20 August 2013

19 August 2013 Lipa City Floods

On the national news for the second straight night, horrifying images of torrential rains, cascading floodwaters, people stranded atop rooftops; and the valiant efforts of uniformed men and common citizens to rescue those whose lives were in danger.

Metro Manila. Cavite. Laguna. Bataan. It was Habagat 2012 sequel 2013. That the scenes are all too familiar does not make them any more pleasant to watch.

There was no mention of Lipa, of course. There were floods in the city yesterday, yes; but compared to those elsewhere, the ones in Lipa seemed innocuous.

Those who live in Lipa know, however, that it is not the comparatively harmless floodwaters that is newsworthy. Rather, what is newsworthy is that there are floods in Lipa at all. Lipa City is, to those not from hereabouts, about a thousand feet above sea level.


Those who live in Lipa know, however, that it is not the comparatively harmless floodwaters that is newsworthy. Rather, what is newsworthy is that there are floods in Lipa at all. Lipa City is, to those not from hereabouts, about a thousand feet above sea level..
There have always been certain catchment areas all over the city where the contours of the land make the water settle whenever the volume of rain is extraordinary. That area in front of Narkabowl comes to mind. If you stand in front of the building, you can see with your own eyes that the land slants upwards to the city proper, to Paninsingin and up Lorenzo Ruiz Road into Canossa Academy.

Before the road widening, during which they installed these giant culverts through which water can drain, the other prone areas that I am familiar with are in front of Masagana Subdivision and that corner of the road leading into Mataas-na-Kahoy.

However, the case always was that once the rains stopped, the floods started to recede almost immediately. It is just a property of water that it always has to seek lower land; and because of this, Lipa has always been blessed as far as floods were concerned.

Yesterday, however, the floods were extraordinary – at least, for Lipa – and in areas that heretofore could not be said to be flood-prone.

This morning, I spoke to a former student at SM Lipa City who lives in that side road that leads to Lodlod from TambĂ´. You know, that narrow road that leads to pleasure alley a.k.a. Curvada.

At any rate, this former student told me that for the first time, his home was inundated by waist-deep floodwaters and that this was the first time ever that this has happened. They even had to machine-pump water from inside the house, he told me.

I was happily insulated from the flooding and did not have any idea to what extent it engulfed the city, except for the few pictures that I saw on Facebook. It was to Facebook that I turned to ask for more pictures so that I can document yesterday’s flooding, the extent of which, I am reasonably certain having lived here all my life, is a first for the city.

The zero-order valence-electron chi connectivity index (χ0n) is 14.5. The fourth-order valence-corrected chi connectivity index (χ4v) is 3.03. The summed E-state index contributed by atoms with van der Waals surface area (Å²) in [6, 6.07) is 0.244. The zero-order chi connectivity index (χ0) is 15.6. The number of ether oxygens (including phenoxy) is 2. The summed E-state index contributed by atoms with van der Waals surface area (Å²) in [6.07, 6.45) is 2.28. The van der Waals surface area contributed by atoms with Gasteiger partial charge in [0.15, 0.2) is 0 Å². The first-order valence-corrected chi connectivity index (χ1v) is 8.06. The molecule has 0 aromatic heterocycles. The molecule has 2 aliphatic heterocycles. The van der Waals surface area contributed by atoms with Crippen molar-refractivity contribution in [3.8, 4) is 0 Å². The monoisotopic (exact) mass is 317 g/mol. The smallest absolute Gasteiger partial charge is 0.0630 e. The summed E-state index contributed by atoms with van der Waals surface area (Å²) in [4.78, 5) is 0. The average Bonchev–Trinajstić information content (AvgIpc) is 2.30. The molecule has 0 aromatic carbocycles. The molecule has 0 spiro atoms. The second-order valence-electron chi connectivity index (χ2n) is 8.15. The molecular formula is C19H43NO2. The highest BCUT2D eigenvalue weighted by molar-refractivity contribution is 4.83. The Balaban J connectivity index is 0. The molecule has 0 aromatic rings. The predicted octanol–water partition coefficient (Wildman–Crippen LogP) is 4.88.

Here are the pictures people were willing to share.

These next two pictures were sent to me by way of personal message by Jonathan Bagsit.

The photo above shows flooding at Dizon Village next to Fernando Air Base, 
which is the highest point in Lipa City.  The photo was shared 
by Clariss Parra.  Not sure if she took it herself.

The photo above is that stretch of the road from Narkabowl leading uptown.  
The McDo signage is visible.  This area has always been flood prone.  This photo 
was shared by Ryan George Sucaldito.  Again, I am not sure if he took this 
himself as I saw several incarnations of this on Facebook.

The next picture was shared with me on Twitter by Fiona Susano.  I saw several incarnations of this on Facebook yesterday so I am not really sure who took the original picture.

The photo above is in front of McDonald's where the road forks to go to the 
poblacion and SM Lipa City.  Water usually runs through rather than lingers 
at this area, so the flooding is quite exceptional.

I was referred by Golda Margaret to a series of pictures taken by Kevin Espejo and I asked permission to use one.

The above photo shows the Ayala Diversion Road that bypasses the poblacion.  
I have never, as in NEVER, seen this stretch of road as flooded as seen above.

The next pictures were shared with me by Jason Amparo of flooding also along the diversion road but in the Balintawak district of Lipa.  I just confirmed that he took the pictures himself.




[If you took any of the pictures above and wish to have it removed or to get credit, please leave a message using the comments box at the bottom of this page.  You will need a Facebook account to leave a message.]

Acknowledgment: Top photo taken from the Subic Doppler image supplied by Project NOAH.

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